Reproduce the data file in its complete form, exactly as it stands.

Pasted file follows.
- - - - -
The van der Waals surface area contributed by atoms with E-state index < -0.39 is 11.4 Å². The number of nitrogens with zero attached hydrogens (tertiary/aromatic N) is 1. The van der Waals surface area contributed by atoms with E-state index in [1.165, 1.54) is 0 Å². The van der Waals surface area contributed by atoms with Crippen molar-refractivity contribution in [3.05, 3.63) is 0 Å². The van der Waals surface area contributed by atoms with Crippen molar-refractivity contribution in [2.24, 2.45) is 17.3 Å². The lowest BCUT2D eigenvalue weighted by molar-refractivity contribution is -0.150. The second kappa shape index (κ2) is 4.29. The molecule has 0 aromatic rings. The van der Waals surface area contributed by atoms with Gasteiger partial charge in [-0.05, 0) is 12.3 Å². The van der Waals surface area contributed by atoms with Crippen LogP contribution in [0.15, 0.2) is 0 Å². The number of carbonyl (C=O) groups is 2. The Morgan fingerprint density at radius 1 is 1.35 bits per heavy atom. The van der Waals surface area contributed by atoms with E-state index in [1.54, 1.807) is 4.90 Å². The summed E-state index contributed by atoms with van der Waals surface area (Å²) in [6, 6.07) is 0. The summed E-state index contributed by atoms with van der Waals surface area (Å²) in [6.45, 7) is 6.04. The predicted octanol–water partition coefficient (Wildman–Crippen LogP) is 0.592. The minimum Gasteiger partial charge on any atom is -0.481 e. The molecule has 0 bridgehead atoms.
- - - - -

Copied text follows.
The van der Waals surface area contributed by atoms with E-state index < -0.39 is 11.4 Å². The number of nitrogens with zero attached hydrogens (tertiary/aromatic N) is 1. The van der Waals surface area contributed by atoms with E-state index in [1.165, 1.54) is 0 Å². The van der Waals surface area contributed by atoms with Crippen molar-refractivity contribution in [3.05, 3.63) is 0 Å². The van der Waals surface area contributed by atoms with Crippen molar-refractivity contribution in [2.24, 2.45) is 17.3 Å². The lowest BCUT2D eigenvalue weighted by molar-refractivity contribution is -0.150. The second kappa shape index (κ2) is 4.29. The molecule has 0 aromatic rings. The van der Waals surface area contributed by atoms with Gasteiger partial charge in [-0.05, 0) is 12.3 Å². The van der Waals surface area contributed by atoms with Crippen LogP contribution in [0.15, 0.2) is 0 Å². The number of carbonyl (C=O) groups is 2. The Morgan fingerprint density at radius 1 is 1.35 bits per heavy atom. The van der Waals surface area contributed by atoms with E-state index in [1.54, 1.807) is 4.90 Å². The summed E-state index contributed by atoms with van der Waals surface area (Å²) in [6, 6.07) is 0. The summed E-state index contributed by atoms with van der Waals surface area (Å²) in [6.45, 7) is 6.04. The predicted octanol–water partition coefficient (Wildman–Crippen LogP) is 0.592. The minimum Gasteiger partial charge on any atom is -0.481 e. The molecule has 0 bridgehead atoms.